Political polling back to early 1990s levels

Cross-posted from The Wardman Wire:

The 1992 polling debacle

The 1992 general election was a bad one for the British political polling industry. During the campaign, the vast majority of polls put Labour ahead and of the final round of polls three put Labour ahead, one put Labour and the Conservatives neck-and-neck and only one – Gallup – gave the Conservatives a lead, but even that was a mere 0.5%. The actual result? A Conservative lead of 7.6%.

A declining number of opinion polls

The response of the polling industry was a series of post-mortems and experiments with changes in methodology. Amongst those who commissioned polls, though, the response was also one of greater scepticism of the value of commissioning polls. Add in first the economic pressures of the 1990s and then the widespread seemingly inevitability of a Labour general election victory after Tony Blair become Labour leader, and it is no surprise that during the 1992-97 Parliament the number of opinion polls was consistently lower than in 1987-1992.

Individual periods of political excitement and then the approach of the general election did result in burst of extra polls, but consistently the number of polls conducted ran at a lower level than in the previous Parliament.

In the next two Parliaments – 1997-2001 and 2001-5 – there was very little sign of the number of opinion polls recovering. Perhaps no surprise again as in the polls that were conducted Labour held a large lead, with only the occasional brief periods of exception. With one party consistently largely ahead, the interest in individual poll results was understandably muted except at those moments such as the petrol price crisis of autumn 2000, when the Conservatives very briefly went into the lead in the polls.

Number of opinion polls recovers

Politics since 2005 has, however, been far from consistent and predictable and, indeed, the number of polls commissioned has picked up once again, as can be seen from the graph*. Across 2008, the number of polls was only 10 less than in 1990.

Number of political opinion polls carried out in the UK 1987-2008 (click on image for full sized graph)

Number of political opinion polls carried out in the UK 1987-2008 (Click on image for full sized version.)

Although only two firms were doing political polling in both 1990 and 2008 (ICM and MORI), the overall number of firms has changed little. Five firms polling in 1990 were no longer political polling by 2008 (ASL, Gallup, Harris, NMR and NOP), but this is nearly balanced out by the four firms which were not polling in 1990 but were doing so in 2008 (BPIX, ComRes, Populus and YouGov).

Is the increasing number of political opinion polls a good thing?

Generally, the more data you have, the better, but this comes with caveats. Perhaps the most important is that thanks to the vagaries of sampling, around 1 in 20 opinion polls can be expected to be a “rogue” poll, that is with the support for a party off by more than 3%. (This is leaving aside the question of whether polls have any systematic error.)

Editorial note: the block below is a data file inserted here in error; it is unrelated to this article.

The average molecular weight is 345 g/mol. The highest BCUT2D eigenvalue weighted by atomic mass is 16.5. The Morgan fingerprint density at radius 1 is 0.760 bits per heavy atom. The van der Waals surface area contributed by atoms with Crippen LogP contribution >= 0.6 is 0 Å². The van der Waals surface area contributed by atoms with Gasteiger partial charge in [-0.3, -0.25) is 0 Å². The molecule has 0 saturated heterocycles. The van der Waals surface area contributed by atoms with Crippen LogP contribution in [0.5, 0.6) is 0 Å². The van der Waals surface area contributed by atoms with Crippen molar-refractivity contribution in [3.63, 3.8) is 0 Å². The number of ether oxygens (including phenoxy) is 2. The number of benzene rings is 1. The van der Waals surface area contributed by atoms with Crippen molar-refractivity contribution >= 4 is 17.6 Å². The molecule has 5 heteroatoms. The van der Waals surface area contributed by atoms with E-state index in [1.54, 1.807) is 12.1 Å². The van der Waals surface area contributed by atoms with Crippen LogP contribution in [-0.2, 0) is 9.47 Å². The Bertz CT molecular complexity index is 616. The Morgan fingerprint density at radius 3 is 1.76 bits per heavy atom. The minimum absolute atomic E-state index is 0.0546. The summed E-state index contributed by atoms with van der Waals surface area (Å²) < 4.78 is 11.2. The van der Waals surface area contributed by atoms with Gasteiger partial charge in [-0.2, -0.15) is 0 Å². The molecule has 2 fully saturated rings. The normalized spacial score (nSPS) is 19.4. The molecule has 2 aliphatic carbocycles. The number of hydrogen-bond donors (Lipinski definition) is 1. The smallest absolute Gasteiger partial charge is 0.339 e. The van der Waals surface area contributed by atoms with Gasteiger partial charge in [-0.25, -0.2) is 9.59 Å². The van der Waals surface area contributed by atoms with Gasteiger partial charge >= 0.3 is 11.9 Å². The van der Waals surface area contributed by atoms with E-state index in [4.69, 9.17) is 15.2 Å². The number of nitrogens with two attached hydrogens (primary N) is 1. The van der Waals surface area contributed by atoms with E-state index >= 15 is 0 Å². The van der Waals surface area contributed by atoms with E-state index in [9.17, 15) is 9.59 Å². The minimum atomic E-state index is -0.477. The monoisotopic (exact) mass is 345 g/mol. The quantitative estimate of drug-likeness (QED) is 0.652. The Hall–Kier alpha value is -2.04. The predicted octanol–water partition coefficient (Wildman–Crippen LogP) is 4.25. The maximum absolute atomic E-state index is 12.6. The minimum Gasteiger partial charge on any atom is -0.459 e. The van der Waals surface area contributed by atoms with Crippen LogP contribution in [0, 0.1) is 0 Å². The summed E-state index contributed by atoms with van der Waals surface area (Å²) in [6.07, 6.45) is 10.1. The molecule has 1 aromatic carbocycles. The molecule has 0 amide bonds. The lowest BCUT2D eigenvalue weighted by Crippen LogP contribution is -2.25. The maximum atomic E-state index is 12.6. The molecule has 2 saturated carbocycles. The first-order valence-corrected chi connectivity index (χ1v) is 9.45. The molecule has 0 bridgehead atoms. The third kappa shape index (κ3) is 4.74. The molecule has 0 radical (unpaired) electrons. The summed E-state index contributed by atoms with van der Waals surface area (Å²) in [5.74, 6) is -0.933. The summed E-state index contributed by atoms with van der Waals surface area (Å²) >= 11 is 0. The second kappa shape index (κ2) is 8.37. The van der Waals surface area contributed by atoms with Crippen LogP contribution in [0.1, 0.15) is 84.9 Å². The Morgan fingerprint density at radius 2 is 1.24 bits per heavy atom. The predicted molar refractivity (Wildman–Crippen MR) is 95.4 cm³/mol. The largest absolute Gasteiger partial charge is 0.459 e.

In 2008, that would have meant around 6 polls being seriously off. But think how it is almost unheard of for the media coverage of an opinion polls to be, “Well, you know this one looks completely wrong. So don’t really pay any attention until another comes along to give us a clearer idea.” Instead, each poll is pretty much treated by the media as if it must be right.

In practice, therefore, more polls means rogue polls, which in turn means more political reporting that in fact is based on nonsense. Which isn’t so good.

It’s true that it also means more opportunities for stories based on non-rogue polls, but by their very nature (results out of line with previous polls) rogue polls are more likely to generate widespread media coverage than an unexceptional poll. The media’s collective reaction is usually, “ooh, exciting poll – let’s report it” rather than “ooh, dodgy looking poll – let’s wait and see”.

It’s also debatable whether the heavy emphasis in political reporting on the relatively popularity of the parties, rather than what they’re actually doing or saying, is to the good. Certainly it would be an odd form of political reporting that ignored popularity completely, but you can have too much of a good thing. (One example: at the time of writing this piece I tried searching on The Times website for stories with opinion poll gordon brown and with credit crunch gordon brown. The former exceeded the latter by 456 – 445.)

As for what 2009 will bring, continued general election speculation is likely to encourage more polls, whilst financial difficulties on the part of those who commission polls will depress the number. The overall impact? Time will tell…

* The graph shows for each quarter the total number of opinion polls published which included general election voting intentions for Great Britain. Private polls where the voting intention results were subsequently published are included. Exit polls are excluded. Polls are allocated to quarters depending on when the last day of their fieldwork took place. Where some fieldwork was shared between two different polls, the polls are counted separately as long as at least one of them had some fieldwork unique to itself.

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